It is a decentralized distribution, and it is to the people who actually produce wealth at the bottom line. Everyone wins really, even business benfits with a growth cycle and a built-in stimulus plan. Best of all, it is politically neutral. It is the missing link of supply-side economics and the missing link of economic democracy. It dovetails both left and right. In my book, I propose to start it in one state first as an experimental demonstration of its effectiveness. What business would not want to re-invest in its own production and employees with money that would have gone in taxes?
Addditional comment re Carney:
The positive aspect to Carney’s comment is that it does give credibility to the progressive point that corporations are not investing enough back into the economy. That allows us to propose that governments should do so (yet another time).
I do take issue with the way you put something. You note corporate taxes should be raised and the revenue used to fund various worthwhile things. This may be required by the provinces, but the federal government could spend what is needed without rasing taxes so long as its spending does not outstrip available resources. I fear putting it the way you did could be used to get the feds off the hook. If you put as a prior requirement that the feds must tax before spending, it gives them the out that since they do not have the money to spend they cannot do so. This is not true for the issuer of our currency. It always has the money. Although it is true it must be careful not to spend beyond the availibility of real resources and cause undue inflation.
Thanks for the comments and of course I agree with you about solutions. Increasing dividends is probably the least economically stimulative solution, but it may be that Carney and Flaherty juts made the statements as a set-up to make it look like they were doing something, knowing that banks were ready to increase their dividends (even though the cash surpluses are of non-financial corps.)
You are right with your second point, but I also agree less with that as an approach. Yes, absolutely governments could certainly spend more money without raising taxes. However, I believe that distribution of income and capital and where money goes does matter, both for the economy and for political power. Large corporate surpluses and growing inequality fuelled speculation, crowded out productive investment and led to the financial and economic crisis that we’re now paying for. Growing corporate surpluses and too much wealth in the hands of a few have also distorted power relations. Fairer and more progressive taxes aren’t needed so much to generate revenue over the short-term, but to help fix a badly out of balance economic (and political) system.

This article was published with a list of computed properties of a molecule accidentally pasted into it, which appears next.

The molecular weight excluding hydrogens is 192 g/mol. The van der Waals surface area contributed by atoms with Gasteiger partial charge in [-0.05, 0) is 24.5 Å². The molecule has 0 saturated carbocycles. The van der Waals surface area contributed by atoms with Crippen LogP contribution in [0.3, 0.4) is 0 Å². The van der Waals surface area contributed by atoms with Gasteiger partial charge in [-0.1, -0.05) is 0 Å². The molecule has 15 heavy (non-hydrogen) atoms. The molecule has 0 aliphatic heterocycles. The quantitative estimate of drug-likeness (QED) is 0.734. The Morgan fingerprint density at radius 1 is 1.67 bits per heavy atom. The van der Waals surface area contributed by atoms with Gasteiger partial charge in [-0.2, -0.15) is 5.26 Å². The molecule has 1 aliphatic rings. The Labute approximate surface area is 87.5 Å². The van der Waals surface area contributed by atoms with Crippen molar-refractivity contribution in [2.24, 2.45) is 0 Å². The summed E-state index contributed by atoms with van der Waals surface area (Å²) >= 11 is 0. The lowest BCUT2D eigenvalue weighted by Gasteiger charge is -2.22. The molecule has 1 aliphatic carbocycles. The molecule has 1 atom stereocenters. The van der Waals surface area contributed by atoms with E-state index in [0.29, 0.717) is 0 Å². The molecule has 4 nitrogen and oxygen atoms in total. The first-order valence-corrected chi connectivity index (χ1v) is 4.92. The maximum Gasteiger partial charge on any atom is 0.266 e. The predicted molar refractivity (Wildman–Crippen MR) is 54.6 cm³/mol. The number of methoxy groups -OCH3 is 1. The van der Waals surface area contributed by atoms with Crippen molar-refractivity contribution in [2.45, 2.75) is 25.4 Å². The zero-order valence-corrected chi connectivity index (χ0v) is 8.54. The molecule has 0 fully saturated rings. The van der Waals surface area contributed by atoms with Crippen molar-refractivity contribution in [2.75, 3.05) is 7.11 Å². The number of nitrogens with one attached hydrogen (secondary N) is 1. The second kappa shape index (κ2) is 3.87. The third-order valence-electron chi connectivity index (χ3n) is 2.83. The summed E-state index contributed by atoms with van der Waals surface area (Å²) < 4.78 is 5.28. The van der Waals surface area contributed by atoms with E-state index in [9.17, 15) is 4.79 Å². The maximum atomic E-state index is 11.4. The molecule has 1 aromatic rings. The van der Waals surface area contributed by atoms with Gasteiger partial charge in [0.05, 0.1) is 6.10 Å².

And to Circuit: you’ve got excellent posts and superb material on your website. (Why haven’t I seen that before?). Too numerous to mention the different interesting points, but I do appreciate the point you mention from Dean Baker, about the benefits of a financial transactions tax to reduce speculation — something I’ve also written a fair amount about.
Certainly true about taxing to reduce inequality and inequality that puts our elites in a world completely disconnected from everyone else is a very toxic situation indeed. Nonetheless I mostly see government investment and provision of social programs as a separate issue from inequality. We could have the massive government investment we need in infrastructure (including high speed rail) and great improvements in government services without resolving inequality. I fear linking the two makes it more difficult to achieve the government actions. Hopefully I’m wrong and we can do it all in one go.
It seems to me the US financial meltdown originated with deregulation and fraud rather than speculation. You might take a look at Bill Black’s work on this and see what you think. In any case Canada did not experience a meltdown of its financial sector thanks to proper regulation. Given enough time Canadian regulation might eventually have been weakened to US or European levels but the US system exploded first.
With respect to excessively high house prices in Canada, the federal government has been trying to put a squeeze on them for a couple of years. As long as Canadian aggregate demand holds up we should be able to avoid a collapse. We’ll see.
The basic problem the capitalist world faces today is too few outlets for profitable investment hence the large cash reserves. Failing some earth-shattering discoveries that could be exploited by private interests it is the government that will have to pump up aggregate demand through investment and social spending. It could also be done the US way – through outsized military spending but let’s hope we can keep that off the agenda. Of course this is obvious keynesianism. Perhaps what is most discouraging today is that Keynes’ insightful recommendations of 75-80 years ago are obviously what are required today yet government action in that direction in most countries is only taken in the face of catastrophe and even then reluctantly.